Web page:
David Wilson remains patient, as usual
Giants fans have been clamoring for another glimpse of their team’s first-round pick.
Giants coaches are pushing the young running back to absorb the offense and prove himself.
Giants teammates are providing reassuring words and stories of their own obstacles as first-year players, relaying tales of limited roles and mistakes that haunt.
Giants running backs are getting injured, being replaced, taking advantage of opportunities.
But David Wilson, the player all of those actions and sentiments and dynamics revolve around, remains calmly patient. He’s not worried that entering this game against the Eagles he had just six carries for eight yards in three games, or that he looks up from the bottom of the depth chart and sees a pile of players on top of him like he’s been stuffed by a goal line stand. It turns out he’s already been in very similar situations at Virginia Tech and in high school.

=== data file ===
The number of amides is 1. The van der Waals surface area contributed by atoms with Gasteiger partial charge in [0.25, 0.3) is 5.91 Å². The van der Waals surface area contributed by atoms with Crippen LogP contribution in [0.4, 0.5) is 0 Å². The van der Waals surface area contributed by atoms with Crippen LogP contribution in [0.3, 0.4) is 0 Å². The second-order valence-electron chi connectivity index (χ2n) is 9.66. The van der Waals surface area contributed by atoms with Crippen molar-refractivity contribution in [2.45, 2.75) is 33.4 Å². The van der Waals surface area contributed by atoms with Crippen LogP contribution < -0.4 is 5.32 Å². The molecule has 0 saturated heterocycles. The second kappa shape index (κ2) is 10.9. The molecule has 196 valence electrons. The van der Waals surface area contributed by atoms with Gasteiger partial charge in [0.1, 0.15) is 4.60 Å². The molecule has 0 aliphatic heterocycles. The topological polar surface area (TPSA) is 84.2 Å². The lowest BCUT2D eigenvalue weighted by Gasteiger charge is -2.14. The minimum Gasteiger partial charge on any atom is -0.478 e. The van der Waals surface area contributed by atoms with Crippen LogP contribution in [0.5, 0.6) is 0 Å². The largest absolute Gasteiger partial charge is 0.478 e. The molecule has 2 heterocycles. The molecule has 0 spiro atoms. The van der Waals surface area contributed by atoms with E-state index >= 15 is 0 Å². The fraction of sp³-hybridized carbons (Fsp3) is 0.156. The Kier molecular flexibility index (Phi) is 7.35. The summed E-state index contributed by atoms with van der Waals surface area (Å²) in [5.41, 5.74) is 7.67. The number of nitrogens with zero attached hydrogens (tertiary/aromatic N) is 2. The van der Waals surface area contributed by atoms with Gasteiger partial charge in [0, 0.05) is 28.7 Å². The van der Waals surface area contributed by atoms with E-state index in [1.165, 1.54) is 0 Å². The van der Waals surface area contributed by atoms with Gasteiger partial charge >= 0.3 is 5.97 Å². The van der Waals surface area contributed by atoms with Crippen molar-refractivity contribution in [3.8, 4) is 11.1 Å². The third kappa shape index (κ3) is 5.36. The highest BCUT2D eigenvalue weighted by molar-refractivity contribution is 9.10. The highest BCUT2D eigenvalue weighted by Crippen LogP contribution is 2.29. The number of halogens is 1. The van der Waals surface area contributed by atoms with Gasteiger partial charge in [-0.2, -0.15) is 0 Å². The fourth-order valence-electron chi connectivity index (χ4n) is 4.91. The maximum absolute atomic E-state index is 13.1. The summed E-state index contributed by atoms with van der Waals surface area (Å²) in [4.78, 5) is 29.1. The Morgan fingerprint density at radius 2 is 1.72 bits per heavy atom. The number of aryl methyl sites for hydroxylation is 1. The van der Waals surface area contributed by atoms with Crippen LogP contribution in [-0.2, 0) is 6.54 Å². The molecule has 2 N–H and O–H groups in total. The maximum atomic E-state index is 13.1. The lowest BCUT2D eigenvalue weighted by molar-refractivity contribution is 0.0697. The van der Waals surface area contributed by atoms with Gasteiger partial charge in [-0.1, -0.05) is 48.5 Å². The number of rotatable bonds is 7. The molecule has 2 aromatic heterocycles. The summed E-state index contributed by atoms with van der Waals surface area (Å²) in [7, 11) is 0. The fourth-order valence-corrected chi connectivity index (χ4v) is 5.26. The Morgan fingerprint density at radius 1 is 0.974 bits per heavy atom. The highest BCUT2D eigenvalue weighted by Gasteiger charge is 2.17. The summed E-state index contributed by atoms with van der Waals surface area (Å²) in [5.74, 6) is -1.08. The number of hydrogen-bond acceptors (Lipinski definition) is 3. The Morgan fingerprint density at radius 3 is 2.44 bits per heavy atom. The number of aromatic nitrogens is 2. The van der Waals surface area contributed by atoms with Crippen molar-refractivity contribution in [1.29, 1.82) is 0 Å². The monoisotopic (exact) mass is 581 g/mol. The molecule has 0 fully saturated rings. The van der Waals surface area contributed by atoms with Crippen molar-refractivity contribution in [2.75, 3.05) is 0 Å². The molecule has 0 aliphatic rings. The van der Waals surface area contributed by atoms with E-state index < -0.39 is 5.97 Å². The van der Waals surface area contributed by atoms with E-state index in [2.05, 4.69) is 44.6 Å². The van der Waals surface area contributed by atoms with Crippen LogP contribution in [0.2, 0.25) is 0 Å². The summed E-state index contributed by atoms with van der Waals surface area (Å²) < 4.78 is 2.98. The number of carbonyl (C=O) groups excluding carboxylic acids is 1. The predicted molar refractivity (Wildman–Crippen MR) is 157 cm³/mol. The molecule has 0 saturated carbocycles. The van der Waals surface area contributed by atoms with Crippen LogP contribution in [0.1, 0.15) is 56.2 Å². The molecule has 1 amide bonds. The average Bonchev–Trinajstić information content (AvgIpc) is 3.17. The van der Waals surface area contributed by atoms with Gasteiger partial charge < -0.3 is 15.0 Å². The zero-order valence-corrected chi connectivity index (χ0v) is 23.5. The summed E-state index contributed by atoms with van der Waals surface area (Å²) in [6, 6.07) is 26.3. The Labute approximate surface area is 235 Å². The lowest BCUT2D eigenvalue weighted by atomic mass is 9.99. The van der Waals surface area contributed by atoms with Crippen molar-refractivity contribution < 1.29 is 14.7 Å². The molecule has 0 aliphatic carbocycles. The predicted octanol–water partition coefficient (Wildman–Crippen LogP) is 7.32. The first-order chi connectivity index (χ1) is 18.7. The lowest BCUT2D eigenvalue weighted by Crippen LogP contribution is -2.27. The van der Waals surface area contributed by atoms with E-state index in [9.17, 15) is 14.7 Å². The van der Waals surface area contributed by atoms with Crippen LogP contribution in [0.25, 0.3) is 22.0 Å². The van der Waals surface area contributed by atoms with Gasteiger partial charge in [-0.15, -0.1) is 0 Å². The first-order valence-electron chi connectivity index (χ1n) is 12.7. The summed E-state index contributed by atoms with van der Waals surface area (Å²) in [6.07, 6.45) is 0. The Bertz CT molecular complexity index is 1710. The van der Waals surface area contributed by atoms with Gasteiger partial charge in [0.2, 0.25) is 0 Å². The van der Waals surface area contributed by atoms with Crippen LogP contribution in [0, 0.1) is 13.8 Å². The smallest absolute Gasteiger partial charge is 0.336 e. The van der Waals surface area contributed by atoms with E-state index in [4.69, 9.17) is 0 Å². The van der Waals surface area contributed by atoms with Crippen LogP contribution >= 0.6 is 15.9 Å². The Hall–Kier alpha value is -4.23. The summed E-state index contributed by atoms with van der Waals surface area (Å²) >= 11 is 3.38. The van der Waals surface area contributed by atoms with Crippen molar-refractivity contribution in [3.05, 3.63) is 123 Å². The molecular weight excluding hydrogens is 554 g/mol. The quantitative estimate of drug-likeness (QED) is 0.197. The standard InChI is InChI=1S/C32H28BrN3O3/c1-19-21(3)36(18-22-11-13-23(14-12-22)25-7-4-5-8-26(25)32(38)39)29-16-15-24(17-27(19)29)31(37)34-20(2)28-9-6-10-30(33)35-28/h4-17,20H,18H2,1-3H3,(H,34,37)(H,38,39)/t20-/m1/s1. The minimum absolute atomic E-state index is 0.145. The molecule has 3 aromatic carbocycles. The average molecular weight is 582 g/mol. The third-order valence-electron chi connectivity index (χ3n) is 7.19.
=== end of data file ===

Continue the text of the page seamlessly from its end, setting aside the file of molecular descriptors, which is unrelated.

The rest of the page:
“I’m used to having to be patient,” he said. “It’s not easy, but it’s not a story I haven't read before.”
Wilson came into the season as the team’s No. 2 running back, a substantial part of the gameplan against the Cowboys in the opener. Then he fumbled the second handoff he was given in the first quarter and was removed from the offense.
“We all know how that went after that,” Wilson said, who would not say how many carries he was expecting to get in that game beyond “more than two.”
Now it seems he's the third option behind Bradshaw and Andre Brown. Of course you don’t draft a running back in the first round to have him complement someone. Eventually, Wilson will get back on the field and be given another opportunity to become a factor.
“There’s no doubt in my mind that I’ll get my chance at some point," Wilson said. “But like I said, until that happens, I’m working hard and learning everything I can.”
And applying some things he’s learned at previous stops. Wilson may have had to be patient in high school and at Virginia Tech before he earned his place in the spotlight, but once there he did pretty well.
“I left with the records (from) both of those places,” Wilson said, “so it’s paid off.”